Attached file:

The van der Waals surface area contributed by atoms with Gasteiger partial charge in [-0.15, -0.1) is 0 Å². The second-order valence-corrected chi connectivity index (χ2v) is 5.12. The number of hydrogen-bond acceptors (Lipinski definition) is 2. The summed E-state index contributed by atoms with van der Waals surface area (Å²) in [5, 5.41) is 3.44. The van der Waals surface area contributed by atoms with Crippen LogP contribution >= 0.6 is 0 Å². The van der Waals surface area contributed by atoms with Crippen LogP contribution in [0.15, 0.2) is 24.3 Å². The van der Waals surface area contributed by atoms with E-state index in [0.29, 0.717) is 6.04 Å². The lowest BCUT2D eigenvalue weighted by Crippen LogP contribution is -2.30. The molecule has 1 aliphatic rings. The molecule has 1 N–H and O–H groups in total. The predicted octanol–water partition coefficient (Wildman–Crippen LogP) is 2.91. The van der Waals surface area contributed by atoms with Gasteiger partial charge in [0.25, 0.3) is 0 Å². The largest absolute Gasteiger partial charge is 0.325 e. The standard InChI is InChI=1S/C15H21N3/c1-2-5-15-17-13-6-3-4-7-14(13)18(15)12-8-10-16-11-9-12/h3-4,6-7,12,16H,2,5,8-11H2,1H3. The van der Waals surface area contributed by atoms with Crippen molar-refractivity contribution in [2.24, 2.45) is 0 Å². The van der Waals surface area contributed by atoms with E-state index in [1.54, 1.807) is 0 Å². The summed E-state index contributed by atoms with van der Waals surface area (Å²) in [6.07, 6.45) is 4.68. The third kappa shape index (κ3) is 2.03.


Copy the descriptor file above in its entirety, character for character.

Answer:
The van der Waals surface area contributed by atoms with Gasteiger partial charge in [-0.15, -0.1) is 0 Å². The second-order valence-corrected chi connectivity index (χ2v) is 5.12. The number of hydrogen-bond acceptors (Lipinski definition) is 2. The summed E-state index contributed by atoms with van der Waals surface area (Å²) in [5, 5.41) is 3.44. The van der Waals surface area contributed by atoms with Crippen LogP contribution >= 0.6 is 0 Å². The van der Waals surface area contributed by atoms with Crippen LogP contribution in [0.15, 0.2) is 24.3 Å². The van der Waals surface area contributed by atoms with E-state index in [0.29, 0.717) is 6.04 Å². The lowest BCUT2D eigenvalue weighted by Crippen LogP contribution is -2.30. The molecule has 1 aliphatic rings. The molecule has 1 N–H and O–H groups in total. The predicted octanol–water partition coefficient (Wildman–Crippen LogP) is 2.91. The van der Waals surface area contributed by atoms with Gasteiger partial charge in [0.25, 0.3) is 0 Å². The largest absolute Gasteiger partial charge is 0.325 e. The standard InChI is InChI=1S/C15H21N3/c1-2-5-15-17-13-6-3-4-7-14(13)18(15)12-8-10-16-11-9-12/h3-4,6-7,12,16H,2,5,8-11H2,1H3. The van der Waals surface area contributed by atoms with Crippen molar-refractivity contribution in [2.24, 2.45) is 0 Å². The van der Waals surface area contributed by atoms with E-state index in [1.54, 1.807) is 0 Å². The summed E-state index contributed by atoms with van der Waals surface area (Å²) in [6.07, 6.45) is 4.68. The third kappa shape index (κ3) is 2.03.